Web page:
Will Turkey Widen the Schism in the Middle East?



As a previous FDI paper showed, Saudi Arabia and its allies, Egypt, the UAE and Bahrain, among others, broke off diplomatic, economic and transportation ties with Qatar over the latter’s alleged ties to terrorism. While the ferocity of this unprecedented step came as a surprise to Qatar, catching it unprepared for the sudden lack of food imports, for instance, countries like Iran and Turkey soon stepped in to alleviate Qatar’s difficulties. Iran offered to ship food to Qatar but it was Turkey that went further, offering it military and diplomatic support. This action, no matter how well-intentioned, could see the rift in the Middle East widen and remain locked in place for longer than observers had previously anticipated.


The dispute between Qatar on the one hand and Saudi Arabia and its allies, on the other, began on 5 June. The dispute soon spread beyond the members of the Gulf Co-operation Council (GCC). The Saudi allies in this matter – Bahrain, Egypt and the UAE – perceive Qatar as an instigator of regional unrest and its criticisms of them via the Al Jazeera broadcasting organisation only adds to their distaste for Qatar’s rulers. This perception would appear to be justified to an extent, since it is generally believed that the Qatari ruling family, directly or otherwise, manages the editorial opinions of the Qatari media. In the wake of President Trump’s meeting in Riyadh with King Salman, for instance, the Qatar News Agency reported that the Qatari ruler, Emir Sheikh Tamim bin Hamad Al Thani, criticised the aggressive rhetoric directed towards Iran by Salman and Trump. Matters came to a head on 29 May, however, when Al Jazeera posted a cartoon denigrating the Saudi king on its official Twitter feed. Qatari protestations that Al Jazeera had been hacked did nothing to placate Saudi anger. Bahrain, Egypt and the UAE, which had also been criticised at various times, joined Saudi Arabia in isolating Qatar in the GCC, recalling their diplomats from Doha and breaking off economic and transportation links. Bahrain would have undoubtedly recalled the Iran-instigated uprisings among its Shi’a population and Riyadh’s assistance in quelling them, while the UAE and Egypt would have borne Qatar’s connections and alleged support of the Muslim Brotherhood in mind in doing so. Little surprise then that Bahrain, Egypt, Saudi Arabia and the UAE, in a joint statement on 9 June, declared 59 people, including Muslim Brotherhood spiritual leader Yousef al-Qaradawi, and twelve organisations, including the Qatari-funded charities, Qatar Charity and Eid Charity, as being linked to terrorism. Doha denied the charge.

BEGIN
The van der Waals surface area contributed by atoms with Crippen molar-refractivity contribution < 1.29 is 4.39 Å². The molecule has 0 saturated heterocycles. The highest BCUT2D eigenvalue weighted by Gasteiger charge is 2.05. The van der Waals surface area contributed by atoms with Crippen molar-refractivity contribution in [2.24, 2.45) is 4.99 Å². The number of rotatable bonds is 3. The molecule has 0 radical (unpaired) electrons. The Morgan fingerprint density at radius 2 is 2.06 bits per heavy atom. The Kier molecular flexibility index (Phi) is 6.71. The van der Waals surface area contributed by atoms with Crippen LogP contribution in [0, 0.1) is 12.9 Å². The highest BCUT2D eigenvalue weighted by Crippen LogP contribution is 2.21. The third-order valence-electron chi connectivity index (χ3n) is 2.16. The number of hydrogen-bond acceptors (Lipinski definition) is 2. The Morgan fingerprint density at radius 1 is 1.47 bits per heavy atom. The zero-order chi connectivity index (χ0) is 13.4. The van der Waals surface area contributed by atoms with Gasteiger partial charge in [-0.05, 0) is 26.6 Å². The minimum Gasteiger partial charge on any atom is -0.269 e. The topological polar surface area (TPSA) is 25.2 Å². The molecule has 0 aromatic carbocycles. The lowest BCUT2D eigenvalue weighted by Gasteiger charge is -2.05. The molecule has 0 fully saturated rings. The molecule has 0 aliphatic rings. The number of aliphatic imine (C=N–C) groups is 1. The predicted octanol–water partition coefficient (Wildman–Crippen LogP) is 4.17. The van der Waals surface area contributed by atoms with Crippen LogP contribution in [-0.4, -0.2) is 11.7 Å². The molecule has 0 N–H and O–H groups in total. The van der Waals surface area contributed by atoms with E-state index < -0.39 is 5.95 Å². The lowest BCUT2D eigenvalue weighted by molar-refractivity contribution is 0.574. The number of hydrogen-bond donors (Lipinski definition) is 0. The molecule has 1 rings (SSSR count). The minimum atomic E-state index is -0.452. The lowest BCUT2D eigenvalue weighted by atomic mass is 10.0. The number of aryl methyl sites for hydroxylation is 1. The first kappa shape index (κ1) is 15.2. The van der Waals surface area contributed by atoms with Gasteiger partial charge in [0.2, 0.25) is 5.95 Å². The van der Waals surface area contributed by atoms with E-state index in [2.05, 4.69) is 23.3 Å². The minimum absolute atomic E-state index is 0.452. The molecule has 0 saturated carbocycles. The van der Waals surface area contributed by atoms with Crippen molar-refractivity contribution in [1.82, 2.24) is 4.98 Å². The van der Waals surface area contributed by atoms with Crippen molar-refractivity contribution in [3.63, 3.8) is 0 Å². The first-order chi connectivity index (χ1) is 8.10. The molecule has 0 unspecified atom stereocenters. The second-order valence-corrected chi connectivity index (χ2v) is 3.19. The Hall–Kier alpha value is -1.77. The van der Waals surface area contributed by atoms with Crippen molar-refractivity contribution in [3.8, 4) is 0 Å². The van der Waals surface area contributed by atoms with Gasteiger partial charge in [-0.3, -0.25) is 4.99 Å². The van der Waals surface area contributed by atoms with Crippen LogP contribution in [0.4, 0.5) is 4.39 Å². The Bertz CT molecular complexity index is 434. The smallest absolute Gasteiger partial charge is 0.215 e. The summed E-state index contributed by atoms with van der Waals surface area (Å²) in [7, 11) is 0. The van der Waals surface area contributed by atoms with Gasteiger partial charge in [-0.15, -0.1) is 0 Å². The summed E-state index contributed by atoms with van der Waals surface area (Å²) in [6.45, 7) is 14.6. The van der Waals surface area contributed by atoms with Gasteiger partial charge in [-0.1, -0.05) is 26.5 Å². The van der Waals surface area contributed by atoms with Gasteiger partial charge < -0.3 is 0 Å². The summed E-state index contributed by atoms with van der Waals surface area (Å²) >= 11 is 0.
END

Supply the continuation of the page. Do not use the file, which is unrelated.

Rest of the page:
Yemen had little choice but to align with Saudi Arabia. Yemeni President Abd Rabboh Mansour Hadi’s displaced government is, after all, fighting against Iranian-backed insurgents with the assistance of Saudi Arabia and the UAE. Saudi support for Libya’s House of Representatives in Tobruk, similarly, saw that body align with Riyadh. Qatar’s connections with the various Islamist militias that the House opposes in Libya only hastened that decision.

Kuwait, which sees itself as being neutral, attempted to negotiate between Doha and Riyadh but to little avail.

It is Turkey, however, that could cause the greatest rift in the current crisis. Ankara and Doha share similar views on the Syrian Civil War and, therefore, back the same rebel groups there. President Recep Tayyip Erdogan of Turkey and Emir Al Thani have a close relationship. When the previous Qatari Emir, the present Emir’s father (who he overthrew in a bloodless coup), visited Turkey in 2014, he established the Turkey-Qatar High Strategic Committee with Ankara. The two states jointly signed agreements on military training, their defence industries and, importantly, on deploying Turkish armed forces in Qatar. Around 150 Turkish army, navy and Special Forces personnel have been stationed, consequently, in Qatar since October 2015.

On 12 June, after the Turkish parliament reached a consensus, Turkey despatched a three-member team to Qatar to manage the deployment of more Turkish troops. The troops are expected to work with their Qatari counterparts. They will be headed by a Qatari General, who will be assisted by a Turkish counterpart.

No matter that the agreement to host Turkish troops in Qatar was reached in 2014, the fact that sizeable numbers are being deployed to Qatar at the height of the current crisis will undoubtedly irk the Saudis and their allies. The deployment of these troops to Qatar would appear to indicate that Doha fears Saudi military action is at least possible or that it intends not to back down in the face of growing antagonism from Riyadh and its allies, or both. That can only exacerbate existing tensions in the region. Riyadh will, furthermore, see Turkey’s move as one that denotes that Ankara is further preparing to carry over its Syrian objectives into the GCC domain. Since Turkey more or less aligns with Tehran, and Doha has previously advocated on behalf of Tehran against Riyadh, it would appear that two camps are forming: Ankara, Doha and Tehran on the one side and Riyadh and its allies on the other.

If that is indeed the case, it would be only a matter of time before the schism widens even further and other countries in the region are dragged into the imbroglio. A region already divided will become even more so and little good can come of that.

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